Williams was seen by Dr. Richard Buchanan, a gastroenterologist in Dr. Steer's office, from February 1989 until October 1990. In November 1989 Dr. Buchanan diagnosed "fatigue syndrome," and in June 1990 diagnosed, among other things, possible reflux esophagitis and gastritis, depression and anxiety, anal incontinence, and rectal urgency. Dr. Buchanan referred her to a Seattle-based proctologist for the incontinence, a problem that had become more pronounced since 1989.

In addition to work-related stress, Williams faced ongoing problems in her personal life. In Williams I, we noted that

In late 1986 her son was arrested for transporting cocaine. In the first half of 1987, her brother-in-law and mother died. Her son and daughter-in-law divorced in late 1986 and engaged in a painful child custody battle. Her daughter-in-law was awarded shared custody of Williams' granddaughter, and moved out of the state in 1988. Williams also experienced stress in her relationship with her husband.

895 P.2d at 100.

In late March 1990 Williams committed to leave CSED. She retired under the State's Retirement Incentive Program (RIP) effective October 1990, last working at CSED on July 2, 1990. Id. at 101.

B. Proceedings

Williams I summarized the facts surrounding her workers' compensation claim.

Three days [after her retirement] she filed a report of occupational injury or illness with the Board, claiming that numerous stress-related physical and mental injuries arose from her employment. The State controverted Williams' claim, asserting she had not suffered a compensable injury or illness arising out of and in the course of her employment. Williams applied for adjustment of claim, claiming temporary total disability benefits from July 2, 1990, when she retired, permanent partial disability benefits, medical costs, transportation costs, vocational rehabilitation benefits, interest, attorney's fees and litigation costs.

Id. at 101. Following hearing, the Board issued its first decision and dismissed all of Williams's claims. It found that she failed to meet the statutory requirements of AS 23.30.395(17) for mental injury caused by mental stress. She appealed to the superior court. It affirmed the Board's denial of benefits for her mental injury claim, and rejected her argument that the 1988 amendments to the Act regarding mental illness2 — AS 23.30.120(c) and AS 23.30.395(17) — were unconstitutional. The superior court remanded the physical injury claim so the Board could reconsider its decision or provide factual findings supporting its decision. Williams appealed to this court. The superior court's remand of the physical injury claim to the Board meant that there was no final, appealable judgment, but we treated her appeal as a petition for review and considered only the constitutional questions. Id. at 100 & n. 1. Affirming the superior court's decision, we held that AS 23.30.120(c) and AS 23.30.395(17) are constitutional. Id. at 107.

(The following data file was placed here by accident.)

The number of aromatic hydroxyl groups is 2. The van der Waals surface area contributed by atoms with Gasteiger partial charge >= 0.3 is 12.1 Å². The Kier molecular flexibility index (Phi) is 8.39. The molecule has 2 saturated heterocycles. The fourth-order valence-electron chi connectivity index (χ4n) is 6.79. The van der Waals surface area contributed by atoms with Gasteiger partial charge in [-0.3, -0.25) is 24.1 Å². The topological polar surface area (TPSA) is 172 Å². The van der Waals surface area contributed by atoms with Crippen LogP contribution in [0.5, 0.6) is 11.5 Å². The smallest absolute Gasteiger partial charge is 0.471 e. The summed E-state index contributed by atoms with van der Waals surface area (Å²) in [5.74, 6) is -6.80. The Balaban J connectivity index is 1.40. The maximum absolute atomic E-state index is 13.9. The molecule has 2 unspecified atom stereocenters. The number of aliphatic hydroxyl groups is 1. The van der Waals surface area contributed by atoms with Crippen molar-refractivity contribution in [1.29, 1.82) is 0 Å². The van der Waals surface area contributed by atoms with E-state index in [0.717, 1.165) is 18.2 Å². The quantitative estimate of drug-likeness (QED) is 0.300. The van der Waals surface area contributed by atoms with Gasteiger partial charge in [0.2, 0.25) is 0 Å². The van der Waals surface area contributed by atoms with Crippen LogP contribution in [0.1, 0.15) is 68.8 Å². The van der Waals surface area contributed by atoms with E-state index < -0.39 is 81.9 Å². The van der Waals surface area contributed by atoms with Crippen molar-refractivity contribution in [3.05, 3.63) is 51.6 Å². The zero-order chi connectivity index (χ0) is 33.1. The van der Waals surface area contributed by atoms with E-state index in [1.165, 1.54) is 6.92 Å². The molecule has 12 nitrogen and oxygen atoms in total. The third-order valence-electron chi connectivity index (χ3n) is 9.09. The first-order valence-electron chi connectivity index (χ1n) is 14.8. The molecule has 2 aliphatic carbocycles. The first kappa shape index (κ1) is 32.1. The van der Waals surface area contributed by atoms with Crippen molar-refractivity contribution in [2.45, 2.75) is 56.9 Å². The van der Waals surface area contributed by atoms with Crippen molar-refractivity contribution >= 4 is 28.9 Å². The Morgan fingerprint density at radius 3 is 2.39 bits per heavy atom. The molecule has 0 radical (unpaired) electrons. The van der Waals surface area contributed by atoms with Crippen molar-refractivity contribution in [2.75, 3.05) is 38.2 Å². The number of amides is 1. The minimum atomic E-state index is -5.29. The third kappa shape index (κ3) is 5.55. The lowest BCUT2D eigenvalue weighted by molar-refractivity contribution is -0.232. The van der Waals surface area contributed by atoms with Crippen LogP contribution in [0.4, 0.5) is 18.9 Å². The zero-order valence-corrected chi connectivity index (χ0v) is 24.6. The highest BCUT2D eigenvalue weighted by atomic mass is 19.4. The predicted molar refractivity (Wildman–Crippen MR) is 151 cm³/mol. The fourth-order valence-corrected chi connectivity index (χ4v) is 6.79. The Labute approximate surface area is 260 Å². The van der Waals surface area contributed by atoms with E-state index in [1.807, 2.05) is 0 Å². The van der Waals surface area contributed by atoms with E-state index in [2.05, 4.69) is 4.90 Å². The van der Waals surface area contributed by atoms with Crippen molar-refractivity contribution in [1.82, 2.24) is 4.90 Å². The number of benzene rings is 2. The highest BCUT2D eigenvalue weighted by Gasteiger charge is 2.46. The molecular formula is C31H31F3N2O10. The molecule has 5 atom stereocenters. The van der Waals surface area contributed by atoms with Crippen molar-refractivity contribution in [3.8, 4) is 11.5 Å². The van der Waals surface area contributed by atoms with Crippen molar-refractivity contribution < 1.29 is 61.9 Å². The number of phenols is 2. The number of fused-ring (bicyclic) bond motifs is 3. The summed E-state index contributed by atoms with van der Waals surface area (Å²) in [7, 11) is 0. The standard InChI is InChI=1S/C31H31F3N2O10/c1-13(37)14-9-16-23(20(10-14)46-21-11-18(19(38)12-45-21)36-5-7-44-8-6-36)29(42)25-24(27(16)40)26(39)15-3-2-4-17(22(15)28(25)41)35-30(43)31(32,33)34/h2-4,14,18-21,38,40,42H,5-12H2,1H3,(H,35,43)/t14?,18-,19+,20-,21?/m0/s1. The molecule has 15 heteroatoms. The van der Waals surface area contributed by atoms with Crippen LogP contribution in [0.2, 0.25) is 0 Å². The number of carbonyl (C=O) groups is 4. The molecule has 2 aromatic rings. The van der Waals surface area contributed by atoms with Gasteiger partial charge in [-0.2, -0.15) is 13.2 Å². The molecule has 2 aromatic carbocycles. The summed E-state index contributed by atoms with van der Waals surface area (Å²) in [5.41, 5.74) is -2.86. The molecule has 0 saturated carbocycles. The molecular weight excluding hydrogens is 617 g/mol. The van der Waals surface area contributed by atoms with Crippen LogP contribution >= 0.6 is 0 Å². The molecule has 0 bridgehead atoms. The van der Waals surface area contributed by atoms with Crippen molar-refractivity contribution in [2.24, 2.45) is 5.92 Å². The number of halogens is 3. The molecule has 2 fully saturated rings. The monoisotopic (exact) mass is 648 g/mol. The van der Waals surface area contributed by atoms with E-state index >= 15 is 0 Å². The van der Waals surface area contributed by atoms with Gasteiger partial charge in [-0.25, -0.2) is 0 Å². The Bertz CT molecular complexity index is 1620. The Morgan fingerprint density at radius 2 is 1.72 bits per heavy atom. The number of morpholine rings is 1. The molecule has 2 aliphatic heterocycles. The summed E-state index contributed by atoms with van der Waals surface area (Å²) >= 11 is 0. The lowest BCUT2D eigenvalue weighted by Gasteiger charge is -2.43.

On remand, the Board again denied Williams's physical injury claim. Williams again appealed and the superior court again affirmed. Williams now appeals the superior court's decisions affirming the Board's decisions denying her mental injury claim and physical injury claim.


A. Standard of Review

This court gives no deference to the decision of a superior court acting as an intermediate court of appeal. Handley v. State, Dep't of Revenue, 838 P.2d 1231, 1233 (Alaska 1992). Rather, we independently review the merits of an administrative decision. Id. In Handley, we summarized the standard of review of administrative decisions as follows:

We have recognized four principal standards of review of administrative decisions. The "substantial evidence" test is used for questions of fact. The "reasonable basis" test is used for questions of law involving agency expertise. The "substitution of judgment" test is used for questions of law where no expertise is involved. The "reasonable and not arbitrary" test is used for review of administrative regulations.

Id. (citing Jager v. State, 537 P.2d 1100, 1107 n. 23 (Alaska 1975)).

"Substantial evidence is `such relevant evidence as a reasonable mind might accept as adequate to support a conclusion.'" Id. (quoting Keiner v. City of Anchorage, 378 P.2d 406, 411 (Alaska 1963)). "The question of whether the quantum of evidence is substantial is a legal question." Fireman's Fund Am. Ins. Co. v. Gomes, 544 P.2d 1013, 1015 n. 6 (Alaska 1976). Despite the existence of conflicting evidence, we will uphold the Board's decision if it is supported by substantial evidence. Summerville v. Denali Ctr., 811 P.2d 1047, 1051 (Alaska 1991). It is not our role to reweigh the evidence, Miller v. ITT Arctic Services, 577 P.2d 1044, 1049 (Alaska 1978), and the Board has the sole power to determine the credibility of witnesses. AS 23.30.122; Resler v. Universal Servs., Inc., 778 P.2d 1146, 1149 (Alaska 1989).

We review questions of law de novo. Langdon v. Champion, 752 P.2d 999, 1001 (Alaska 1988).

B. Williams's Claims Are Not Time-Barred.